Monday, August 17, 2009

Slip and Fall--Do You Have a Case?

By Rex Curtis Bush, Doctor of Jurisprudence, Attorney at Law

Many times when a person falls in an apartment complex, a parking lot at the store, or just someone else's property, we wonder who is to blame. Should you have been more aware of the surroundings? Did they know of the issues and not handle it accordingly? When filing a claim it's a tricky business, so you have to figure out the appropriate precautions.

What it comes down to is there are a few factors that will tell you whether or not the defendants should be liable for your injury. Each law is different from one state to another, so you should consult a local lawyer and know your rights.

One of the primary considerations to determine who is responsible is the duty. For instance, is Wal-Mart expected to be responsible if you fall in their parking lot? It's a complex question, but one with many considerations.

For instance, if you're getting out of your car at an apartment complex and you slip due to the ice, should they be held responsible? The truth is they might not be, especially in cold climate areas.

If the fall happened instead on a flight of stairs, however, the apartment's duty to keep those stairs clear is much greater. Falls on sidewalks are treated similarly, though the responsibility is usually the city's. The major difference between the first situation and the latter two is that a parking lot is a large area which cannot be expected to be free of ice, while the latter are smaller areas on which pedestrians have the reasonable expectation of walking safely.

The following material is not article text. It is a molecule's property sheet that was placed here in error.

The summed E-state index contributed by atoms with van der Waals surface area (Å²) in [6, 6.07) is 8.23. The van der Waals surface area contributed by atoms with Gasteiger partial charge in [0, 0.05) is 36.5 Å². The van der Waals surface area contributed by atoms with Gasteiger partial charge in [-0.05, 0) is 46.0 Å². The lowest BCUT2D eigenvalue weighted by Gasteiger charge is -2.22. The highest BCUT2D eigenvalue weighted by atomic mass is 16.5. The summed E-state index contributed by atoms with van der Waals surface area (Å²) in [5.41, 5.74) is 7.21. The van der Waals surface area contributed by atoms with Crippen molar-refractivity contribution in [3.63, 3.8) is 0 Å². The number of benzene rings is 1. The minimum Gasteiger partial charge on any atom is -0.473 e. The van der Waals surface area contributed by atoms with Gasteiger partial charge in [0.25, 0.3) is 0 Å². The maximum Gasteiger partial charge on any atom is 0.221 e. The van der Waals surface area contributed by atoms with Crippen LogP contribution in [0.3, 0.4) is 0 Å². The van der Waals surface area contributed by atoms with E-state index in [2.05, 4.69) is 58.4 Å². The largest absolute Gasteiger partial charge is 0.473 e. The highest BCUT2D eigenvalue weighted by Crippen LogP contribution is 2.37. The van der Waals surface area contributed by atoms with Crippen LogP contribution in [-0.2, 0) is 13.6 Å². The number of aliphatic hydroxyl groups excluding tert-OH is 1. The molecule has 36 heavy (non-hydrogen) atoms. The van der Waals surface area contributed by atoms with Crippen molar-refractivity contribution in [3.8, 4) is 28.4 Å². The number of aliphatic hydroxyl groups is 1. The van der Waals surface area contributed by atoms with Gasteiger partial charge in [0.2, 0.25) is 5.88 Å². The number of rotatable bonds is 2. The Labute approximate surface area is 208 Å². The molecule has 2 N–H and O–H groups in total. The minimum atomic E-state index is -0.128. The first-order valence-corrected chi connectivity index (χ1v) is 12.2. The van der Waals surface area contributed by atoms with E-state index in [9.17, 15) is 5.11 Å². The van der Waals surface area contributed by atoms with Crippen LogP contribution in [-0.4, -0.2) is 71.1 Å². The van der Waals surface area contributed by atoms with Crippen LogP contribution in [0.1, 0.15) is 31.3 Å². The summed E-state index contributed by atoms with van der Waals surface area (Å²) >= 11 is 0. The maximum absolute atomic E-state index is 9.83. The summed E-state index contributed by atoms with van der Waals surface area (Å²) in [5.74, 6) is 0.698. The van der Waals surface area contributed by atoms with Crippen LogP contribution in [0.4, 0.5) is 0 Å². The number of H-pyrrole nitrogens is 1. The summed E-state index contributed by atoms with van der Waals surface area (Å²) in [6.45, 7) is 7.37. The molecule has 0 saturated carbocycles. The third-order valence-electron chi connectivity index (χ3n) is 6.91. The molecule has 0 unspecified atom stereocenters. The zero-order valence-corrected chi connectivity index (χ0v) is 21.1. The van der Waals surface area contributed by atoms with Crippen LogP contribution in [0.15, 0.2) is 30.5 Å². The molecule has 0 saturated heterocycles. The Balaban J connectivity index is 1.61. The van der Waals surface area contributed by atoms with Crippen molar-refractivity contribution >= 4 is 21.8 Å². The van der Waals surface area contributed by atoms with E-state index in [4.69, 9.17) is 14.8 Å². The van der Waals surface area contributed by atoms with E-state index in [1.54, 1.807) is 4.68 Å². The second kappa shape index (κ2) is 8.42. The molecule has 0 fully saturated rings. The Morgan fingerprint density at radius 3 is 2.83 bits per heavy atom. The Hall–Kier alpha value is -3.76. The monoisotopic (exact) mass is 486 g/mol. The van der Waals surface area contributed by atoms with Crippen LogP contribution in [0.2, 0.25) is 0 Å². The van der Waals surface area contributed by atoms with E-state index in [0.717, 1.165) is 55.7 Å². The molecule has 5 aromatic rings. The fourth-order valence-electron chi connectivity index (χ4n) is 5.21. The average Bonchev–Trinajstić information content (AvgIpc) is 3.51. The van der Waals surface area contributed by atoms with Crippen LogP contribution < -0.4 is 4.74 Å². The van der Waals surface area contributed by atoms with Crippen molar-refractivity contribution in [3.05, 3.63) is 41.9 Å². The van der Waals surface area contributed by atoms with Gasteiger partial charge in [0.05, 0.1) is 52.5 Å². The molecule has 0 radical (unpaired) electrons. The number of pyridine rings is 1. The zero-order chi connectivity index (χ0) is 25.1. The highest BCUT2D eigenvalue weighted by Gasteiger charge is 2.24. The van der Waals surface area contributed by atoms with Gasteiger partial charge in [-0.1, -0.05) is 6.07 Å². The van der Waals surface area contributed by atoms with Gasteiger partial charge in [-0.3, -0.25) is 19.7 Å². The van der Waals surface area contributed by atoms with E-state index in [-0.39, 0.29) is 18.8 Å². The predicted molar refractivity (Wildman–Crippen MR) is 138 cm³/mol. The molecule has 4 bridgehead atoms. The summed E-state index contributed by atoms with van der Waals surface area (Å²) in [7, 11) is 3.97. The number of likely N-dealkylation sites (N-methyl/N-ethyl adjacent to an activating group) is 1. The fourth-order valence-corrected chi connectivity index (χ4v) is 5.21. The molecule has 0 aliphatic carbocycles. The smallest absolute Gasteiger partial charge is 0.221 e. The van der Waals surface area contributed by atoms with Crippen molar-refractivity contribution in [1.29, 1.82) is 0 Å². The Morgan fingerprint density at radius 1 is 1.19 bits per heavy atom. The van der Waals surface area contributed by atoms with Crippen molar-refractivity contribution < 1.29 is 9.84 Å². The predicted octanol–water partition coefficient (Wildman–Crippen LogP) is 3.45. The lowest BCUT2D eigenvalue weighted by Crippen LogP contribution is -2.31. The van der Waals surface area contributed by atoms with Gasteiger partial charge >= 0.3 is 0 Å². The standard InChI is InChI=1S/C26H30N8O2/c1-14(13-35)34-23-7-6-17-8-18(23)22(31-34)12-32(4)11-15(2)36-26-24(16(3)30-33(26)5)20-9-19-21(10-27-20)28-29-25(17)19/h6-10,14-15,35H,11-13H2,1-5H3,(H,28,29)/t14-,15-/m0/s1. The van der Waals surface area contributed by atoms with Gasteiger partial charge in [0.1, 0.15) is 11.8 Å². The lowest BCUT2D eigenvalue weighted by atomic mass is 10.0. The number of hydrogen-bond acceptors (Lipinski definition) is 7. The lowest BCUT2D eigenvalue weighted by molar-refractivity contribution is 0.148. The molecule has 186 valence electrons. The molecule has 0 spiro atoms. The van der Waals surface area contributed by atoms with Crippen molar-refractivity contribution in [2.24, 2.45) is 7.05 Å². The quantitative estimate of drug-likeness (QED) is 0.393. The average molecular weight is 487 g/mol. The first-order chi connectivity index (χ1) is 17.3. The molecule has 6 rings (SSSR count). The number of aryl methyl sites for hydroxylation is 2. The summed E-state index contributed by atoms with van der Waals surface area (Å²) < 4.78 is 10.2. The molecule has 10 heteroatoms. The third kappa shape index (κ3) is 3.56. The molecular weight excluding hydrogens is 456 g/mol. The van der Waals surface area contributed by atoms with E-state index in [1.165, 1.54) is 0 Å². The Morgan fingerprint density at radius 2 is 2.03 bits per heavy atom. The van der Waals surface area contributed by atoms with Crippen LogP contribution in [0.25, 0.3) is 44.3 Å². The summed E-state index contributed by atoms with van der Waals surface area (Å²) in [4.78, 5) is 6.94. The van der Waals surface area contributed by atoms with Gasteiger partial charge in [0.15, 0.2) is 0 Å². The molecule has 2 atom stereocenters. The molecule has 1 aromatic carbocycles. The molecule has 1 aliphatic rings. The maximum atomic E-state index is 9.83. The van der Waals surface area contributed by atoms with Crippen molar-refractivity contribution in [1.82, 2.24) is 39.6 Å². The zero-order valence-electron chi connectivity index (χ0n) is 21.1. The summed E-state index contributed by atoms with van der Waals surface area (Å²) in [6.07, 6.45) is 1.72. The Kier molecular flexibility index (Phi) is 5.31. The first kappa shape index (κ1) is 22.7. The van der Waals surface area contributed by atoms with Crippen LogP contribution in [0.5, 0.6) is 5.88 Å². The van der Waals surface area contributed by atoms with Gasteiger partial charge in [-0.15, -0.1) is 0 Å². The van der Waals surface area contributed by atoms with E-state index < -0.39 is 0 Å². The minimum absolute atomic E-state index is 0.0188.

The good news is they aren't always this hard to judge. In fact, if a company has poor lighting, water, or various other areas with issues, they could be legally liable for not having the issue resolved before the accident occurred. Just think about these conditions if you've come across an accident of your own.

* The fall must be caused by an establishment's owner or one of its employees.

* They knew about the problem and didn't fix it.

* In some circumstances, it can be argued that the owner or employees *should* have known about the cause had they taken reasonable care of the property. This is usually determined via common sense, and by determining if the owner has made reasonable prior maintenance efforts.

It's kind of sad that the scenarios have to be this tricky, but the best way to overcome it is by looking into the practical questions.

* Has the cause of the fall been around for long enough for the property owner to have realistically addressed it?

* If the cause was an object, was there a good reason for the object to be located there? Could it have been realistically located elsewhere and not cause injury?

* Could a warning sign or barrier kept you from getting hurt?

Then again, there will be questions against you as well regarding negligence. Here's a few you may need to answer.

* Were you distracted at the time of your fall?

* Is the obstacle something a reasonable person would have avoided?

* Why were you in the area where the accident occurred in the first place?

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